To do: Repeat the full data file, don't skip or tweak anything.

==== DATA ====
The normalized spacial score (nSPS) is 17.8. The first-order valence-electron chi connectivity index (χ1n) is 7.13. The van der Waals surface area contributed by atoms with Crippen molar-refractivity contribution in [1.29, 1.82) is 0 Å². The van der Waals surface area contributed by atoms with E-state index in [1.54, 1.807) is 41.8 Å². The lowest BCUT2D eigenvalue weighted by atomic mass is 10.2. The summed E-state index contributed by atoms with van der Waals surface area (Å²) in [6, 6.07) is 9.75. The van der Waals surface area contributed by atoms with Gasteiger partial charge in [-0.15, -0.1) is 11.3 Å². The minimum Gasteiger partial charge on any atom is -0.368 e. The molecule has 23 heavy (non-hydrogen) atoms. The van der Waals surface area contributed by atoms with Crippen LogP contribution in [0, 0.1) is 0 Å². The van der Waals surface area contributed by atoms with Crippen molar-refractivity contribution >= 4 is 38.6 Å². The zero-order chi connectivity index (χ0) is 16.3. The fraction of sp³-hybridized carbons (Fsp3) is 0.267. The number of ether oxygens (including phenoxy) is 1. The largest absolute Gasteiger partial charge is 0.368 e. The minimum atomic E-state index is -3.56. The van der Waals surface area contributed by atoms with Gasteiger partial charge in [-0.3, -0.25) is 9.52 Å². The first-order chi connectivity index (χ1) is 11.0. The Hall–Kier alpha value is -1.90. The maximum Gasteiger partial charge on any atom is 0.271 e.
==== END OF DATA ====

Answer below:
The normalized spacial score (nSPS) is 17.8. The first-order valence-electron chi connectivity index (χ1n) is 7.13. The van der Waals surface area contributed by atoms with Crippen molar-refractivity contribution in [1.29, 1.82) is 0 Å². The van der Waals surface area contributed by atoms with E-state index in [1.54, 1.807) is 41.8 Å². The lowest BCUT2D eigenvalue weighted by atomic mass is 10.2. The summed E-state index contributed by atoms with van der Waals surface area (Å²) in [6, 6.07) is 9.75. The van der Waals surface area contributed by atoms with Gasteiger partial charge in [-0.15, -0.1) is 11.3 Å². The minimum Gasteiger partial charge on any atom is -0.368 e. The molecule has 23 heavy (non-hydrogen) atoms. The van der Waals surface area contributed by atoms with Crippen LogP contribution in [0, 0.1) is 0 Å². The van der Waals surface area contributed by atoms with Crippen molar-refractivity contribution >= 4 is 38.6 Å². The zero-order chi connectivity index (χ0) is 16.3. The fraction of sp³-hybridized carbons (Fsp3) is 0.267. The number of ether oxygens (including phenoxy) is 1. The largest absolute Gasteiger partial charge is 0.368 e. The minimum atomic E-state index is -3.56. The van der Waals surface area contributed by atoms with Gasteiger partial charge in [-0.3, -0.25) is 9.52 Å². The first-order chi connectivity index (χ1) is 11.0. The Hall–Kier alpha value is -1.90. The maximum Gasteiger partial charge on any atom is 0.271 e.